Now we and the mountain live together. We both have a place on this sphere. It gives us new land, and the scenery grand, new soil for the trees and the deer. But bigger ones happened before cameras. Yellowstone was 1,000 times more. And Crater Lake's blast, not that far in the past, sent ash up to Greenland and o'er.

The forces of nature dwarf us here as they shape the mighty land. But as we wonder, as we fear, we can understand. And that helps us prepare for a bigger one coming. But until then we can say, "We saw the biggest eruption in the whole USA!"

St. Helen's will reach you, St. Helen's will teach you, and stay with you when you say, "I saw the biggest eruption in the whole USA!"

Good morning, Mountain.

Credit: Dr. Richard Alley

Enrichment: Just for Fun—Rockin' Around the Silicates

We've seen that most of the Earth's crust is made of minerals with silica (silicon and oxygen) in them. Melting these minerals feeds volcanoes, and freezing the melt clogs volcanoes and makes new minerals in new rocks. When we get to the Redwoods and the Badlands in a couple of weeks, you'll see how the weather attacks the new minerals, and you'll meet a few of the minerals being attacked. Here, just for fun, you can see some truly beautiful minerals, and learn a bit about the wonderful ways they are put together—Lego blocks and erector sets have nothing on nature! Meet the main minerals of the crust, in a parody of Bill Haley and the Comets' Rock around the Clock. This Rock Video has a bit more detail than we'd ever ask in this class, so don't worry about actually learning the difference between nesosilicates and inosilicates unless you're really interested.

Rocking Around the Silicates
Click Here for Transcript of Rocking Around The Silicates Video

[MUSIC PLAYING] PRESENTER: (SINGING) Definite chemical composition. Repeating order, each in position, controls the growth of the faces crystalline. Minerals, silicates are commonest here. Silicon plus 4 has a friendly face, gets 4 oxygens to share its space. Then little silicon is really hid in a tetradedral pyramid, SiO4 -4 won't balance out. So put a silicon on the other side, of an O -2 that's nice and wide. Then one extra O electron counts each way, with the O in two tetradedra to stay, sometimes it pays to share, there is no doubt.

But shared oxygen's not the only way to balance out the charge today. Put a +2 ion in between two oxygens from the pyramid scene. Give iron or magnesium a shout. Share all four oxygens, that's great. You've made a tectosilicate. And half of four with each Si makes SiO2 coming by. That's quartz, but crystals don't work at the bar.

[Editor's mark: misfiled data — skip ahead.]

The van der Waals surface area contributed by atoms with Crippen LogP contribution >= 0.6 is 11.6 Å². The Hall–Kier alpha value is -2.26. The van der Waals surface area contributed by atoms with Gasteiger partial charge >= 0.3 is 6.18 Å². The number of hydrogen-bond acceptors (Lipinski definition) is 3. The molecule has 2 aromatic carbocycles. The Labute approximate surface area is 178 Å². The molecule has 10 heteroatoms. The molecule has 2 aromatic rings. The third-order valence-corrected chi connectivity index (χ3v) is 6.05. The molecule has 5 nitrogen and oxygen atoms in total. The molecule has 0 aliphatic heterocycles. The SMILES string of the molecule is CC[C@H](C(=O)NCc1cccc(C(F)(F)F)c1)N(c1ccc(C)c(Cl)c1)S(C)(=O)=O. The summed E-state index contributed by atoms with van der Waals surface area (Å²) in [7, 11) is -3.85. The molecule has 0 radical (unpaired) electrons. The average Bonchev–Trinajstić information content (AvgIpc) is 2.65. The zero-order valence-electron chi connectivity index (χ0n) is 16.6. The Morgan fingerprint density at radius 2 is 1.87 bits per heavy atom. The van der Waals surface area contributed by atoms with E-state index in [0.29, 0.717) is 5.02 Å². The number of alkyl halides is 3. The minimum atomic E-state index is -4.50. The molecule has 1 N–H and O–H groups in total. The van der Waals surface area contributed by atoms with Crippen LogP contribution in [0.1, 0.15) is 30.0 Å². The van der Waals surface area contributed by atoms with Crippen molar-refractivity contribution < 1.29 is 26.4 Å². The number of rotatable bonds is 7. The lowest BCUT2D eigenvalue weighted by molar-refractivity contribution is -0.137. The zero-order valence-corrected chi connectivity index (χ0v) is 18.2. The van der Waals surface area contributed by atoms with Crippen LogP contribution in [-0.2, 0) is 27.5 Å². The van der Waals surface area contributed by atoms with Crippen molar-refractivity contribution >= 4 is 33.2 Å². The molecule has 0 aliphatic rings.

But there's lots of aluminum plus 3 that needs a space where it can be. Take four SiO2 then place one Al in an Si space. K or Na plus balance alkali feldspar. Or kick out Si for two Al that happen by, and balance with Ca +2, Na to Ca solid solution, and then that is plagioclase feldspar.

But if your tetradedra just won't share, a nesosilicate is there. When each tetradedron can be found with iron or magnesium all around. SiO4, it's olivine you'll see. Share some oxygens but not each one, so many ways to mineral fun. Share 3 in sheets, the phyllosilicate way, Si2O5s in mica, serpentine, clay, with some other things, gives cleavage that's flaky.

Share one O, tetradedra form a pair. Si2O7 in the equation somewhere. Sorosilicate, epidote, you know, but we've still a little way to go 'cause some other tetradedra want to join up, you'll will see.

Share 2 in a ring, Si6O18, cyclosilicates beryl and tourmaline. SiO3 sharing two in a line, or Si2O6, tha'ts also fine. Pyroxene, single-chain inosilicate, baby. Join two ions sie by side, is it rings or chains? Si8O22 gives you amphibole grains. It's a double-chain inoslicate. Learn the hornblende formula, just can't wait. Half the tetradedra share 2 Os half share three. Neso, soro, ino, cyclo, phyllo, tecto, silicates-o, tetrahedral Si and O form the minerals commonest below with Al, Fe, Ca, Na, K, Mg.

Credit: Dr. Richard Alley